I discovered yet another fold in the broad sheet of social media. The new fold I’ve found is the modest (and highly occasional) accessibility of well-known strangers and celebrities.
Today’s discovery began when I was cleaning up my follow and followers lists on Twitter. I keep those lists quite short and tidy. I don’t follow a hundred people because those who I do follow I take a sincere interest in and care about almost everything they say. If what they say doesn’t interest me then I stop following them. Sorry if that sounds cold, but it’s reality and I think that while not everyone would state this feeling so clearly, it’s probably how we all operate.
Anyway, pouring over my list, I came to W. Brett Wilson, the flamboyant but gentle merchant banker who’s made untold millions of dollars financing energy projects in Alberta and has expanded his investments into other personal interests including sport and entrepreneurship. I do not know him at all, beyond his participation on a show I enjoy – CBC’s Dragons’ Den – and his Twitter engagement. Now let me be crystal clear. I have no issue with him. In fact I think W. Brett Wilson is a breath of fresh(er) air in Alberta – he is open-minded, charismatic, and unafraid to engage in discussion when it comes to the earth and our exploit of it. Aside from his energy interests (and despite what some might call hypocrisy), he seems concerned about the environment. He would also be a healthy role model, in my opinion, save for his oil industry accolades. He travels extensively, maintains what appears to be a proactive work/life balance and has a daughter who was raised in a similar way to me – sent on sailboat adventures and encouraged to travel.
It’s because of his open-mindedness that I give him more credit than I would most of the people in the oil industry. And it’s also why I followed him on Twitter. But in my tidying up of my follow list today, I was reminded of his tweet a few days ago following Sarah Palin‘s speaking engagement in Calgary, which he apparently attended. His tweet spoke about how he agreed with her statement that climate change science was unfounded. Such a comment drives me crazy; not because it is necessarily untrue – science is always up for debate, analysis and perspective – but because our famous oil and gas industries use the heavily spun climate change science conundrum as an excuse to march on; exploiting and destroying our environment and polluting our back yards. Keeping the science speculative and unfounded allows the industry to continue unabated. Not dissimilar, really, to the tobacco industry’s stance over cigarettes and cancer. It’s why their respective industries’ best lawyers are publicly considered scandals but also why they are so well paid – to keep decisive action stalled because inaction, stagnation and uncertainty are lucrative to the perpetrators.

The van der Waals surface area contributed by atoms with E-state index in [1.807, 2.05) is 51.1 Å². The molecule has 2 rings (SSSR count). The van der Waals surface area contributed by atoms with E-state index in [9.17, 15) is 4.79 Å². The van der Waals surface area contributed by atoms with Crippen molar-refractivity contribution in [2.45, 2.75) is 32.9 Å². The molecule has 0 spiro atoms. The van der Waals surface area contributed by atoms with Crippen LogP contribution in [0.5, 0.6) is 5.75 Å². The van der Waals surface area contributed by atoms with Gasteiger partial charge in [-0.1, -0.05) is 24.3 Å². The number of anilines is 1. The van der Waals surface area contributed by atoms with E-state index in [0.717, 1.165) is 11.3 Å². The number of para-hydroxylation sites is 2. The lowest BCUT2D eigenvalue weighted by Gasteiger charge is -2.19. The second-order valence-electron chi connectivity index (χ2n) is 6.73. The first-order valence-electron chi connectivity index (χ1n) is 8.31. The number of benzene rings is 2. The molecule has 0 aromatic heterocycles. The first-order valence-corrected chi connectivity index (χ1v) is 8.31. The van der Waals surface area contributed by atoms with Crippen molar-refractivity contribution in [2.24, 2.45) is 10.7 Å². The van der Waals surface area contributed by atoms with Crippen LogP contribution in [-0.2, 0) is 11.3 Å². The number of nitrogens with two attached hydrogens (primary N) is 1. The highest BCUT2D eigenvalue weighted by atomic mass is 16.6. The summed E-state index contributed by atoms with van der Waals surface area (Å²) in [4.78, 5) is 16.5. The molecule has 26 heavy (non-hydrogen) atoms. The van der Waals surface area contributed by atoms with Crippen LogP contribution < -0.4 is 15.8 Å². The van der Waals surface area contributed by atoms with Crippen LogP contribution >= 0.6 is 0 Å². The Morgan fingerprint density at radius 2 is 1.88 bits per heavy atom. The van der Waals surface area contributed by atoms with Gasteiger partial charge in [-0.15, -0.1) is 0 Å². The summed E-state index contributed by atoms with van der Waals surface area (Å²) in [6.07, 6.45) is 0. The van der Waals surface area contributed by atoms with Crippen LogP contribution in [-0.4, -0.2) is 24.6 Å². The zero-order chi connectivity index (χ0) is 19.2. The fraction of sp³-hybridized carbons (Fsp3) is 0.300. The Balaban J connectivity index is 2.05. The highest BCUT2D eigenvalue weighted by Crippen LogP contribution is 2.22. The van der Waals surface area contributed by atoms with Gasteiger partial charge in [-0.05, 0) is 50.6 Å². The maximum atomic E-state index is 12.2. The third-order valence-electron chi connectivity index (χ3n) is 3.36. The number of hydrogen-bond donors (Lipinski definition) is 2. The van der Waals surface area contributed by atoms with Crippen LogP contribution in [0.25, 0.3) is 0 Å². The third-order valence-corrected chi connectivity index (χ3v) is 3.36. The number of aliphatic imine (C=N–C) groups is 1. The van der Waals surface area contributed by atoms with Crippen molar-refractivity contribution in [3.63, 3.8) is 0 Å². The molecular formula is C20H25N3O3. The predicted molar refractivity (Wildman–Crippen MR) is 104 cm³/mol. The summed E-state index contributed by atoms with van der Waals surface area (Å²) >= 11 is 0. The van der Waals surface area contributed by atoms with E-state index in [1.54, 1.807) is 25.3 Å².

Back to the social media stuff! When I read that Brett Wilson had sided (publicly, really, which is what saying anything on Twitter is, especially when you have over 2,000 followers, as he does) with Sarah Palin’s statement, I was disappointed. Frankly it didn’t surprise me that he was at her event; after all, he is in the oil industry and I think he’s open-minded and would want to experience her three-ringed circus act. But it did and does disturb me that he refutes the science that 98% of all climatologists, who don’t have an agenda for or against climate change, have agreed on. Like a Republican at a gun control conference, he hopes and prays the statistics are wrong, and will argue against them simply to save his livelihood. During today’s cull, I remembered my disappointment and decided to divest him of my allegiance and admonish him in front of my meagre 175 followers because of his stance.
I tweeted, “Sorry @WBrettWilson, you’re an interesting guy, but after saying Palin was bang on about unproven climate change science you got unfollowed.” I wrote that comment because I felt that my follower base would be interested to know that he agreed with Palin and the purported debate surrounding climate change science, and included his Twitter handle because perhaps just maybe he’d read it and know that some people are disappointed by his belief.
My tweet was mostly symbolic. The reality is that no one truly cares about what you have to say; perhaps they get a laugh, or care just enough to make a judgement or an opinion on your comment, and then life goes on. That’s how I approached it, anyway. As with the other 1,400-some tweets I’ve made, regarding everything from overcooked salmon to a government official’s cocaine charges, they are something that I’m prepared to publish but aren’t anything necessarily newsworthy.
Now, most people with status and truly something to lose by saying the wrong thing would disregard my message (if read it at all) and carry on with life. Interestingly, however, he tweeted back to me a short time later. “@c_d_u_b so much for dialogue or debate eh? another one of those “we know everything” scientists? oh well – you don’t follow me anyway ..”